However drought doesn’t necessarily paint the full picture when it comes to agriculture and the environment. There has been a long term trend towards drier average conditions over much of eastern Australia and southwest Western Australia with fewer very wet years and deficiencies in autumn and early winter rainfall. Although some of these changes are in part due to natural variability, anthropogenic climate change is also a factor. This pattern makes it more difficult for drought-impacted areas to recover, and in particular store water for periods of drought.
Most analysis of flooding trends has focussed on rainfall, particularly daily rainfall. A recent discussion paper prepared for the review of Australian Rainfall and Runoff summarised the latest research. At the daily timescale they found no statistically significant increase in daily extreme rainfall, although there there is some evidence to suggest that extreme rainfall is decreasing where average rainfall is decreasing. On the other hand there is evidence for increases in extreme sub-daily and sub-hourly rainfall, having possible consequences for flash flooding.
Looking at flooding records is more complex as changes to catchments over time from land use and infrastructure like dams and levees can also cause changes to flood frequency and severity. A Project Report, also for Australian Rainfall and Runoff found a downward trend in annual maximum flood peaks across the country, particularly in southeast and southwestern Australia. Upwards trends were observed in northwestern Australia with mixed results in Queensland. However they caution that the short record for many of the stations examined means that the trend observed may be due to decadal climate variability rather than anthropogenic climate change. Further research is needed.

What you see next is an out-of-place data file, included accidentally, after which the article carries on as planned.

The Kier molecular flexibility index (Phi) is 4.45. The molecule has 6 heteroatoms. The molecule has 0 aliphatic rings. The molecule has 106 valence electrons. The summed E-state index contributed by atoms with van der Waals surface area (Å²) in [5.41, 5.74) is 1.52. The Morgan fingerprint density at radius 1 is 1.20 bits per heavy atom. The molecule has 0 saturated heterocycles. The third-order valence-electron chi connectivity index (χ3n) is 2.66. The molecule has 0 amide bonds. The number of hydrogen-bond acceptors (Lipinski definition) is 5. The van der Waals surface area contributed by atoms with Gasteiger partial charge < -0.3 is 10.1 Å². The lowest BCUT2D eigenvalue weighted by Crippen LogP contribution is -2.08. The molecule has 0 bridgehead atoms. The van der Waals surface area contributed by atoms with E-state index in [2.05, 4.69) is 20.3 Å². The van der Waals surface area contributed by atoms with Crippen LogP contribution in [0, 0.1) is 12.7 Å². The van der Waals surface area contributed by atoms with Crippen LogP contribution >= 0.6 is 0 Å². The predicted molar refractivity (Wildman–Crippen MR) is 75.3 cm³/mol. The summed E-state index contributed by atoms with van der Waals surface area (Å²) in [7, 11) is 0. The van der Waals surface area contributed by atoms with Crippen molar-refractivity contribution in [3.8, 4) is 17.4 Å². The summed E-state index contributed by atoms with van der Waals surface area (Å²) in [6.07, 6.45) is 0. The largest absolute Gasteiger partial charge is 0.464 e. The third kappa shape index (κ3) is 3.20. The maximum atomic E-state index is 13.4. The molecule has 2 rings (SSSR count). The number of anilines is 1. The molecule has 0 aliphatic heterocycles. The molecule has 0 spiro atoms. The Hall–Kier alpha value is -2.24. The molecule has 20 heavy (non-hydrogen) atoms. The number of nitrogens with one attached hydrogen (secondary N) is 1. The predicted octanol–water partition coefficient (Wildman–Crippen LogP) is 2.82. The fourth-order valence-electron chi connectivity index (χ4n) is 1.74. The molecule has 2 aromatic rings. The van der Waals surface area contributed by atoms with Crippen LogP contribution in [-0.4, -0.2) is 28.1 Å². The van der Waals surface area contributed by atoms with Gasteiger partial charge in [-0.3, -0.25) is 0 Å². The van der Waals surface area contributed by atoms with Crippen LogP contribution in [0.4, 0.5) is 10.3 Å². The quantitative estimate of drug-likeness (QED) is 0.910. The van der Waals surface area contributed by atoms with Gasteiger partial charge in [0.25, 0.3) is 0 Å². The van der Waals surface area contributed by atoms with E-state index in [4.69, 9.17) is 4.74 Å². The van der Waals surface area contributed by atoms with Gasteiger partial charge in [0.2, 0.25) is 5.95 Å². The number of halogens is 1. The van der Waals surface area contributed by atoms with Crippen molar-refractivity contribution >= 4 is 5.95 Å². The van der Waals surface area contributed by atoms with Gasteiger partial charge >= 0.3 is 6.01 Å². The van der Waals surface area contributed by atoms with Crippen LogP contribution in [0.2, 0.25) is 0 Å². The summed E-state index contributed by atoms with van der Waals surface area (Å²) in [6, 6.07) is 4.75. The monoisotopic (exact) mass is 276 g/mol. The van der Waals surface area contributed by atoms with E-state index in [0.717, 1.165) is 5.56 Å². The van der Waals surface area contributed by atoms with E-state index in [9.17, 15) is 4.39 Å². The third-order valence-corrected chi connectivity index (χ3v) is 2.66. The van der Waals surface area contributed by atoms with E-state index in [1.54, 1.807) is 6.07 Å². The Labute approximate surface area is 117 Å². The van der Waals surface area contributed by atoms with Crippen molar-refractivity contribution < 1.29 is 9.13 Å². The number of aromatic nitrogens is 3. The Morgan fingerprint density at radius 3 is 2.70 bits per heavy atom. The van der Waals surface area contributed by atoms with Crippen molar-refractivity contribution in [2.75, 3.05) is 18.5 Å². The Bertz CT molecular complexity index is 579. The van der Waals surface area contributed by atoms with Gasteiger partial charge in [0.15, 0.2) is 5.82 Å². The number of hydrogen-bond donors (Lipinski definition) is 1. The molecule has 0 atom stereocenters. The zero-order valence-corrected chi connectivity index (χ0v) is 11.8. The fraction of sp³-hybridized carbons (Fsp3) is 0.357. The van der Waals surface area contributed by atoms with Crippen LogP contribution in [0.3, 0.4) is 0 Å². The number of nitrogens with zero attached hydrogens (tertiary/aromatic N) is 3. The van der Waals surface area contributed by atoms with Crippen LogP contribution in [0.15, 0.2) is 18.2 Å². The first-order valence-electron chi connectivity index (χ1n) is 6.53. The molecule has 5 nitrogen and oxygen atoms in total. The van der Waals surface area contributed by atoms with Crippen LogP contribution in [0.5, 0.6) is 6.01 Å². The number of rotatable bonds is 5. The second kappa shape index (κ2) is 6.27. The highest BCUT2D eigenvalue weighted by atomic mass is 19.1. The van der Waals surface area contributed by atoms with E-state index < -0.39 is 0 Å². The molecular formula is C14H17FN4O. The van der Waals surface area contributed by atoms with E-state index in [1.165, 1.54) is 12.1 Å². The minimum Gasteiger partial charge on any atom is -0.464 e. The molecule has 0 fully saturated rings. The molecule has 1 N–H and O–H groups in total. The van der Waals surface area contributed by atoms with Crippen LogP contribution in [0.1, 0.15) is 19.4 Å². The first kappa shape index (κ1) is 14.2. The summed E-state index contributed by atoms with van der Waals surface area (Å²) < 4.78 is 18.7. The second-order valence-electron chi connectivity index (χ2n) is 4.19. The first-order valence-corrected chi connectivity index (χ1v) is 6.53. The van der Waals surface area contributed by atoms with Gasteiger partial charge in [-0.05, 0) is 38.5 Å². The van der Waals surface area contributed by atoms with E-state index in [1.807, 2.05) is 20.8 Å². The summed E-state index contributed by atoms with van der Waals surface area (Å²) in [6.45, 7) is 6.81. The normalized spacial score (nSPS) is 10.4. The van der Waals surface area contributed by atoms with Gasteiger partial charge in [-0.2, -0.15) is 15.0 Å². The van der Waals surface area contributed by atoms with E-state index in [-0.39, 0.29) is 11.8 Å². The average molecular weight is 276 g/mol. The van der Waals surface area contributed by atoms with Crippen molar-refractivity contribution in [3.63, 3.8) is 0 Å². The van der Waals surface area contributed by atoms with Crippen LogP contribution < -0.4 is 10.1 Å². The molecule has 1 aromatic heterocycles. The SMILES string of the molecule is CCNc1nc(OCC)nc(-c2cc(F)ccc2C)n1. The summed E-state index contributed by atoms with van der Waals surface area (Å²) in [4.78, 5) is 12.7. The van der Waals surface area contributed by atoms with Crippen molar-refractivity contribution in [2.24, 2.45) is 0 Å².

Storm Surge, Extreme waves and Coastal Erosion
Storm surge in the tropics is mainly associated with tropical cyclones and can reach heights of several metres, whereas in the south of the continent they are caused by low pressure systems and don’t reach as high. With a rise in sea level averaging 1.2mm/year over 1920-2000 we would expect the frequency of a given extreme sea level event to increase. As extreme sea levels are less variable in the south of the continent the frequency rise should be greater here. In the two locations with a long timescale quality dataset (Fort Denison in Sydney and Fremantle) scientists have found that extreme sea level recurrence intervals were around 3 times shorter after 1950 than before. They also found some evidence that extreme sea level events were rising faster than mean sea level.
Storm surges are often concurrent with heavy seas. This combination can lead to coastal erosion damaging coastal infrastructure, property and beach amenity. Onshore wave data is limited so investigations have examined various proxies for it. In northern Australia extreme waves are strongly associated with tropical cyclones so any change in their frequency will also impact waves. An increase in the frequency of large wave events has been observed in southern Australia, although this is most likely linked with trends in the Southern Annular Mode. Further investigation of wave climate is needed.
Thunderstorms and Hail
Thunderstorms can produce extreme winds, very heavy rainfall, large hail and tornadoes. Increases in population and the development of technology like weather radar have made the detection of these phenomena much easier. This makes determining long term trends very difficult. An increase in the number of thunder days has been observed over southeastern Australia, although its unclear what the source of this increase is.